Independent financial advisers typically operate their own business, reviewing the current and past financial information of clients and providing short-term and long-term investment advice. Training sessions help independent financial advisers gain investment and tax-planning acumen.
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A financial adviser usually has a four-year college degree in finance, accounting, business administration or fiscal studies, according to a 2010 U.S. Bureau of Labor Statistics (BLS) survey. Professionals advising high net-worth clients typically have a master's degree.
The BLS indicates that an independent financial adviser receives training through professional seminars and symposiums. During training, independent financial advisers learn how to analyse clients' financial statements, compare current operating data with past information, and recommend short-term and long-term investment options to customers, depending on customer profiles, economic indicators and financial market developments.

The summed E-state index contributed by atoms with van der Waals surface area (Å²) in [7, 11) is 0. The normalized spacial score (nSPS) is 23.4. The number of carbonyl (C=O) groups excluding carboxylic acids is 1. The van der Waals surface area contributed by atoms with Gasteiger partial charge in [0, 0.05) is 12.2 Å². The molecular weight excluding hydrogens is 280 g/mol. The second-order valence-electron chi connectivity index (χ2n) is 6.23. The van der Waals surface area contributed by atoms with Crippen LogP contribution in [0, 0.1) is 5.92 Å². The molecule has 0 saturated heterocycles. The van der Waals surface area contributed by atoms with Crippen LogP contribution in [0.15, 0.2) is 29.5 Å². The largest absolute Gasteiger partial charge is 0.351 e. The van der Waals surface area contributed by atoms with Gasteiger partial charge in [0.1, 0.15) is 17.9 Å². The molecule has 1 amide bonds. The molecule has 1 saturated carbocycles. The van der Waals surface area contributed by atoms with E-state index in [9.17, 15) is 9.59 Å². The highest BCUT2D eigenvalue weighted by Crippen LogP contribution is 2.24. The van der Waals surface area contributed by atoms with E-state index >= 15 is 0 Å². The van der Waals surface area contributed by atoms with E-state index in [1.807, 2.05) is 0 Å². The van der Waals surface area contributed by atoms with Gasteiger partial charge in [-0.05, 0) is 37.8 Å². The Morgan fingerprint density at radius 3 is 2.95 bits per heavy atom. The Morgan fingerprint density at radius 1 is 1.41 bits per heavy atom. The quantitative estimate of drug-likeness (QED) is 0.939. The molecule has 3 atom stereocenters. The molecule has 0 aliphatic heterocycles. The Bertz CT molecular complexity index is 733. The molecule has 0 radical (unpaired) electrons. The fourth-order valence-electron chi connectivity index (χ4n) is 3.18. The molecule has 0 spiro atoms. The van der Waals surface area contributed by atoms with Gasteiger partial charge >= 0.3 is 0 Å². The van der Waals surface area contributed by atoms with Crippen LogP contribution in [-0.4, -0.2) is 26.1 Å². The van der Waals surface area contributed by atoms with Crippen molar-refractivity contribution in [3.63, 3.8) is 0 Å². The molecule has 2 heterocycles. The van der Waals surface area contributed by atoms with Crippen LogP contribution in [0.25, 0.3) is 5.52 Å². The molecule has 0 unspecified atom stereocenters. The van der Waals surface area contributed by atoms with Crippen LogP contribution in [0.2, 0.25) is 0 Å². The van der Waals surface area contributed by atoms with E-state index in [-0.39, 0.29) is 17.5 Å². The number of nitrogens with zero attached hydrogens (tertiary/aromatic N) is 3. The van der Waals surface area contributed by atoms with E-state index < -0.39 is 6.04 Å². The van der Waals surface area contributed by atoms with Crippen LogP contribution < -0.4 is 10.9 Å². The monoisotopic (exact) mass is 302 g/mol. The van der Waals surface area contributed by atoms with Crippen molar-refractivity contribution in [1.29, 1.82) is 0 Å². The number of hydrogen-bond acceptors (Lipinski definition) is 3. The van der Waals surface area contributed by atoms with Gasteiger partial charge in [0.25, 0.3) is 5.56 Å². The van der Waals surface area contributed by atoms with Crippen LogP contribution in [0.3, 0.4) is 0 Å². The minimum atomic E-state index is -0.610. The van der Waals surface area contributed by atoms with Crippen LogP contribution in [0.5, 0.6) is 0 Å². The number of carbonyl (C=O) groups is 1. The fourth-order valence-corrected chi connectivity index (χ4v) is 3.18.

According to O*Net OnLine, participants in independent financial adviser training programs learn about tools and equipment such as notebook computers and personal digital organisers. Trainees also gain acumen with financial analysis software and customer relationship management software.
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